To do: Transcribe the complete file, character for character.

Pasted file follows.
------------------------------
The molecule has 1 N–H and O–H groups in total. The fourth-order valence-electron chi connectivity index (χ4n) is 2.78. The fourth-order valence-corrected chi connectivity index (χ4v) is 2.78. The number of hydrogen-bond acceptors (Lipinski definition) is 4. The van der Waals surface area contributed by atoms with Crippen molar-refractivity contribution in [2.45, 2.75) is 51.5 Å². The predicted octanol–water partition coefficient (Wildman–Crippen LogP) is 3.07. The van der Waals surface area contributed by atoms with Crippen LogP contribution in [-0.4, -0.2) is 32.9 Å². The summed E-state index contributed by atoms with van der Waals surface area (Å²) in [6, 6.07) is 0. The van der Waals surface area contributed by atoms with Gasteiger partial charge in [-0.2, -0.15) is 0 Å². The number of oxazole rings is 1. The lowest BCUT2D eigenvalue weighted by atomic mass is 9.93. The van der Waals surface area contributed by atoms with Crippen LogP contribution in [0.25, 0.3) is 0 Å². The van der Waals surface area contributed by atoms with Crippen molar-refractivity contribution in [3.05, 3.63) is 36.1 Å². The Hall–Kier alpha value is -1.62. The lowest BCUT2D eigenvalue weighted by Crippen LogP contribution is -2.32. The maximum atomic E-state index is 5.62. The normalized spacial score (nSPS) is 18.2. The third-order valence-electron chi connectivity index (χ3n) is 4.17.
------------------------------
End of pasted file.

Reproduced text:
The molecule has 1 N–H and O–H groups in total. The fourth-order valence-electron chi connectivity index (χ4n) is 2.78. The fourth-order valence-corrected chi connectivity index (χ4v) is 2.78. The number of hydrogen-bond acceptors (Lipinski definition) is 4. The van der Waals surface area contributed by atoms with Crippen molar-refractivity contribution in [2.45, 2.75) is 51.5 Å². The predicted octanol–water partition coefficient (Wildman–Crippen LogP) is 3.07. The van der Waals surface area contributed by atoms with Crippen LogP contribution in [-0.4, -0.2) is 32.9 Å². The summed E-state index contributed by atoms with van der Waals surface area (Å²) in [6, 6.07) is 0. The van der Waals surface area contributed by atoms with Gasteiger partial charge in [-0.2, -0.15) is 0 Å². The number of oxazole rings is 1. The lowest BCUT2D eigenvalue weighted by atomic mass is 9.93. The van der Waals surface area contributed by atoms with Crippen LogP contribution in [0.25, 0.3) is 0 Å². The van der Waals surface area contributed by atoms with Crippen molar-refractivity contribution in [3.05, 3.63) is 36.1 Å². The Hall–Kier alpha value is -1.62. The lowest BCUT2D eigenvalue weighted by Crippen LogP contribution is -2.32. The maximum atomic E-state index is 5.62. The normalized spacial score (nSPS) is 18.2. The third-order valence-electron chi connectivity index (χ3n) is 4.17.